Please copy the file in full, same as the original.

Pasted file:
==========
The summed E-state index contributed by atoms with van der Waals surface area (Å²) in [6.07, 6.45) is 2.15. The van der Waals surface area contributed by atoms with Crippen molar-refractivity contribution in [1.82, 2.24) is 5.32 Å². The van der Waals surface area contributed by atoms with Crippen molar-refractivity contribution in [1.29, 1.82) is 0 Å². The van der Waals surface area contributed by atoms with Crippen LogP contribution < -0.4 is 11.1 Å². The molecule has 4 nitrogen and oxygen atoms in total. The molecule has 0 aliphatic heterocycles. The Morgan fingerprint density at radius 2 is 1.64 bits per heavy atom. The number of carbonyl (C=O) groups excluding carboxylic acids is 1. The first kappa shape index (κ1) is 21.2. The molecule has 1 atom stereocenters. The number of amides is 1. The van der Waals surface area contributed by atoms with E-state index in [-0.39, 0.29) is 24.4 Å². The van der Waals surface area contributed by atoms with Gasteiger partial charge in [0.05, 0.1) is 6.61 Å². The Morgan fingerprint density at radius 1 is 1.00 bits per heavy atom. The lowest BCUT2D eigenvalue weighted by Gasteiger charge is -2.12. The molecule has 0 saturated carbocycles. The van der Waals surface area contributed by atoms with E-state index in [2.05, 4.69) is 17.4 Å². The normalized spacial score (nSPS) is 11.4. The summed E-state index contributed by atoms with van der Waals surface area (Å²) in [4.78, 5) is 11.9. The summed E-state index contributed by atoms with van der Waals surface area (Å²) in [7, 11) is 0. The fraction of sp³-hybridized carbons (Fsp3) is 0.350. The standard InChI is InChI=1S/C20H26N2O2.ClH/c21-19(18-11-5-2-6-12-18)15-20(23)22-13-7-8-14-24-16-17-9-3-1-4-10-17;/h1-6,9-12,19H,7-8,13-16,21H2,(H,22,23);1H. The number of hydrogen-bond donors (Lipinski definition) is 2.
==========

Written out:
The summed E-state index contributed by atoms with van der Waals surface area (Å²) in [6.07, 6.45) is 2.15. The van der Waals surface area contributed by atoms with Crippen molar-refractivity contribution in [1.82, 2.24) is 5.32 Å². The van der Waals surface area contributed by atoms with Crippen molar-refractivity contribution in [1.29, 1.82) is 0 Å². The van der Waals surface area contributed by atoms with Crippen LogP contribution < -0.4 is 11.1 Å². The molecule has 4 nitrogen and oxygen atoms in total. The molecule has 0 aliphatic heterocycles. The Morgan fingerprint density at radius 2 is 1.64 bits per heavy atom. The number of carbonyl (C=O) groups excluding carboxylic acids is 1. The first kappa shape index (κ1) is 21.2. The molecule has 1 atom stereocenters. The number of amides is 1. The van der Waals surface area contributed by atoms with E-state index in [-0.39, 0.29) is 24.4 Å². The van der Waals surface area contributed by atoms with Gasteiger partial charge in [0.05, 0.1) is 6.61 Å². The Morgan fingerprint density at radius 1 is 1.00 bits per heavy atom. The lowest BCUT2D eigenvalue weighted by Gasteiger charge is -2.12. The molecule has 0 saturated carbocycles. The van der Waals surface area contributed by atoms with E-state index in [2.05, 4.69) is 17.4 Å². The normalized spacial score (nSPS) is 11.4. The summed E-state index contributed by atoms with van der Waals surface area (Å²) in [4.78, 5) is 11.9. The summed E-state index contributed by atoms with van der Waals surface area (Å²) in [7, 11) is 0. The fraction of sp³-hybridized carbons (Fsp3) is 0.350. The standard InChI is InChI=1S/C20H26N2O2.ClH/c21-19(18-11-5-2-6-12-18)15-20(23)22-13-7-8-14-24-16-17-9-3-1-4-10-17;/h1-6,9-12,19H,7-8,13-16,21H2,(H,22,23);1H. The number of hydrogen-bond donors (Lipinski definition) is 2.